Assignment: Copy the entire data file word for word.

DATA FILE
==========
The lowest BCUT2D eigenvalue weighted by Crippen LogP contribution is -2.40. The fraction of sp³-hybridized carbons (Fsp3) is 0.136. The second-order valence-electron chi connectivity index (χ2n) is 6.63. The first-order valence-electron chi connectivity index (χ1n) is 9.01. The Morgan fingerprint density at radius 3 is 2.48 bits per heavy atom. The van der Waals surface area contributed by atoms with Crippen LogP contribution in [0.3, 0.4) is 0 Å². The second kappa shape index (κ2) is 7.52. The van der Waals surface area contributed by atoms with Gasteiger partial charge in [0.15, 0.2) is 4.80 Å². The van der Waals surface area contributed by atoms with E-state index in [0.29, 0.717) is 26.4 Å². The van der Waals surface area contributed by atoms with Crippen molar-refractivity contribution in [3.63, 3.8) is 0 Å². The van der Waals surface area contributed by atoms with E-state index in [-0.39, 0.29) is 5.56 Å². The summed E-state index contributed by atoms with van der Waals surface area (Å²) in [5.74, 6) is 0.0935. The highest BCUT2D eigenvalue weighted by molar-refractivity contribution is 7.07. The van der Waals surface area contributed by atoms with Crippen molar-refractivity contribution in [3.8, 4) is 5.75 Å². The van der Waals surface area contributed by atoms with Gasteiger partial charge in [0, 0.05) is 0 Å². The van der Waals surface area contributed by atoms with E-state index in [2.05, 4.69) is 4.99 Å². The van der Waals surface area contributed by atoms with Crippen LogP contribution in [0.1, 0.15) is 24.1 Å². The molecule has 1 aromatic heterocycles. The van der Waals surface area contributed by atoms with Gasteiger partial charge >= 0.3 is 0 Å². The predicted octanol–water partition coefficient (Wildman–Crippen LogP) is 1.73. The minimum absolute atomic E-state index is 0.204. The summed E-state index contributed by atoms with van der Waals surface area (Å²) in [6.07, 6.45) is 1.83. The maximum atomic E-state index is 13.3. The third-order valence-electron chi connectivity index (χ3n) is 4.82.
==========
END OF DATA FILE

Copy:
The lowest BCUT2D eigenvalue weighted by Crippen LogP contribution is -2.40. The fraction of sp³-hybridized carbons (Fsp3) is 0.136. The second-order valence-electron chi connectivity index (χ2n) is 6.63. The first-order valence-electron chi connectivity index (χ1n) is 9.01. The Morgan fingerprint density at radius 3 is 2.48 bits per heavy atom. The van der Waals surface area contributed by atoms with Crippen LogP contribution in [0.3, 0.4) is 0 Å². The second kappa shape index (κ2) is 7.52. The van der Waals surface area contributed by atoms with Gasteiger partial charge in [0.15, 0.2) is 4.80 Å². The van der Waals surface area contributed by atoms with E-state index in [0.29, 0.717) is 26.4 Å². The van der Waals surface area contributed by atoms with Crippen molar-refractivity contribution in [3.63, 3.8) is 0 Å². The van der Waals surface area contributed by atoms with E-state index in [-0.39, 0.29) is 5.56 Å². The summed E-state index contributed by atoms with van der Waals surface area (Å²) in [5.74, 6) is 0.0935. The highest BCUT2D eigenvalue weighted by molar-refractivity contribution is 7.07. The van der Waals surface area contributed by atoms with Crippen molar-refractivity contribution in [3.8, 4) is 5.75 Å². The van der Waals surface area contributed by atoms with Gasteiger partial charge in [0, 0.05) is 0 Å². The van der Waals surface area contributed by atoms with E-state index in [2.05, 4.69) is 4.99 Å². The van der Waals surface area contributed by atoms with Crippen LogP contribution in [0.1, 0.15) is 24.1 Å². The molecule has 1 aromatic heterocycles. The van der Waals surface area contributed by atoms with Gasteiger partial charge >= 0.3 is 0 Å². The predicted octanol–water partition coefficient (Wildman–Crippen LogP) is 1.73. The minimum absolute atomic E-state index is 0.204. The summed E-state index contributed by atoms with van der Waals surface area (Å²) in [6.07, 6.45) is 1.83. The maximum atomic E-state index is 13.3. The third-order valence-electron chi connectivity index (χ3n) is 4.82.